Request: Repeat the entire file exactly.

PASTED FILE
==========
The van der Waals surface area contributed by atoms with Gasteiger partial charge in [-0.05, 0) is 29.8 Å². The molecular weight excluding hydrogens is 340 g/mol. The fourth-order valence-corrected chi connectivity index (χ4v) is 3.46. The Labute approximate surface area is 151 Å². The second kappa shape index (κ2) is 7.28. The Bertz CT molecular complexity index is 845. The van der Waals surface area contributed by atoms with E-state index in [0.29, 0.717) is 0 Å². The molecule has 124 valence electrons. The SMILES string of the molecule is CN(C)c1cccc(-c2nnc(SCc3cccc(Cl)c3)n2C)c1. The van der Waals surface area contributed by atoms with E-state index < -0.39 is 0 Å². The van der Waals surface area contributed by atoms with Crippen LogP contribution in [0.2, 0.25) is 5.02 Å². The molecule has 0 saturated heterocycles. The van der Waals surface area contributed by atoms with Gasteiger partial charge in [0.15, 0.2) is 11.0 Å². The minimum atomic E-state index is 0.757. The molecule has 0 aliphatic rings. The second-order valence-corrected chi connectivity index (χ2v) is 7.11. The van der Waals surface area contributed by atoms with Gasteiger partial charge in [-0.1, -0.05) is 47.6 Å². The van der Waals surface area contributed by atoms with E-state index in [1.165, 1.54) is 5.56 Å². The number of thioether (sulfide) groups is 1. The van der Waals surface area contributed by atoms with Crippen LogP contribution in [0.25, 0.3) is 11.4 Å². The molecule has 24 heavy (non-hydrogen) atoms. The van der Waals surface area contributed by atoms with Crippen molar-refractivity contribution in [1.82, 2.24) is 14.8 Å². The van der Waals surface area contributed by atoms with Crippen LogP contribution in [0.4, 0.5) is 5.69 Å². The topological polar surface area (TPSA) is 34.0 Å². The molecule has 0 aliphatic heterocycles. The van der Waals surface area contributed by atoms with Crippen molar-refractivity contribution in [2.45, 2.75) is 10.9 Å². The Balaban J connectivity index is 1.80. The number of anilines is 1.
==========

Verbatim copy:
The van der Waals surface area contributed by atoms with Gasteiger partial charge in [-0.05, 0) is 29.8 Å². The molecular weight excluding hydrogens is 340 g/mol. The fourth-order valence-corrected chi connectivity index (χ4v) is 3.46. The Labute approximate surface area is 151 Å². The second kappa shape index (κ2) is 7.28. The Bertz CT molecular complexity index is 845. The van der Waals surface area contributed by atoms with E-state index in [0.29, 0.717) is 0 Å². The molecule has 124 valence electrons. The SMILES string of the molecule is CN(C)c1cccc(-c2nnc(SCc3cccc(Cl)c3)n2C)c1. The van der Waals surface area contributed by atoms with E-state index < -0.39 is 0 Å². The van der Waals surface area contributed by atoms with Crippen LogP contribution in [0.2, 0.25) is 5.02 Å². The molecule has 0 saturated heterocycles. The van der Waals surface area contributed by atoms with Gasteiger partial charge in [0.15, 0.2) is 11.0 Å². The minimum atomic E-state index is 0.757. The molecule has 0 aliphatic rings. The second-order valence-corrected chi connectivity index (χ2v) is 7.11. The van der Waals surface area contributed by atoms with Gasteiger partial charge in [-0.1, -0.05) is 47.6 Å². The van der Waals surface area contributed by atoms with E-state index in [1.165, 1.54) is 5.56 Å². The number of thioether (sulfide) groups is 1. The van der Waals surface area contributed by atoms with Crippen LogP contribution in [0.25, 0.3) is 11.4 Å². The molecule has 24 heavy (non-hydrogen) atoms. The van der Waals surface area contributed by atoms with Crippen molar-refractivity contribution in [1.82, 2.24) is 14.8 Å². The van der Waals surface area contributed by atoms with Crippen LogP contribution in [0.4, 0.5) is 5.69 Å². The topological polar surface area (TPSA) is 34.0 Å². The molecule has 0 aliphatic heterocycles. The van der Waals surface area contributed by atoms with Crippen molar-refractivity contribution in [2.45, 2.75) is 10.9 Å². The Balaban J connectivity index is 1.80. The number of anilines is 1.